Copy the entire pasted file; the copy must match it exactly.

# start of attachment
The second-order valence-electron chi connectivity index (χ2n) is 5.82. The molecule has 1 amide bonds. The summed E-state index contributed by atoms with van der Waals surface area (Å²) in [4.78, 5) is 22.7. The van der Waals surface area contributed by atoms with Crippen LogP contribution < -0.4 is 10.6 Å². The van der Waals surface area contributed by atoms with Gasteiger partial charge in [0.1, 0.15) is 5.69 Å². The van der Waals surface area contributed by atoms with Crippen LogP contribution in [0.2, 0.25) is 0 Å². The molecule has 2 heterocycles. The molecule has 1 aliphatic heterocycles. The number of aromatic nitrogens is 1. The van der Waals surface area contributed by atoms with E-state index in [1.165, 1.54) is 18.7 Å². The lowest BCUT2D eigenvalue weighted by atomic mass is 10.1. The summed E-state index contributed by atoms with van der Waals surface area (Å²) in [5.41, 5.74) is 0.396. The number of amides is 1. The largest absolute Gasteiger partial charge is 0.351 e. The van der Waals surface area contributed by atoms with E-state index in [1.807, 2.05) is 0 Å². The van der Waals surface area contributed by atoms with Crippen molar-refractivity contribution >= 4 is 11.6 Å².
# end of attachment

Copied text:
The second-order valence-electron chi connectivity index (χ2n) is 5.82. The molecule has 1 amide bonds. The summed E-state index contributed by atoms with van der Waals surface area (Å²) in [4.78, 5) is 22.7. The van der Waals surface area contributed by atoms with Crippen LogP contribution < -0.4 is 10.6 Å². The van der Waals surface area contributed by atoms with Gasteiger partial charge in [0.1, 0.15) is 5.69 Å². The van der Waals surface area contributed by atoms with Crippen LogP contribution in [0.2, 0.25) is 0 Å². The molecule has 2 heterocycles. The molecule has 1 aliphatic heterocycles. The number of aromatic nitrogens is 1. The van der Waals surface area contributed by atoms with E-state index in [1.165, 1.54) is 18.7 Å². The lowest BCUT2D eigenvalue weighted by atomic mass is 10.1. The summed E-state index contributed by atoms with van der Waals surface area (Å²) in [5.41, 5.74) is 0.396. The number of amides is 1. The largest absolute Gasteiger partial charge is 0.351 e. The van der Waals surface area contributed by atoms with E-state index in [1.807, 2.05) is 0 Å². The van der Waals surface area contributed by atoms with Crippen molar-refractivity contribution >= 4 is 11.6 Å².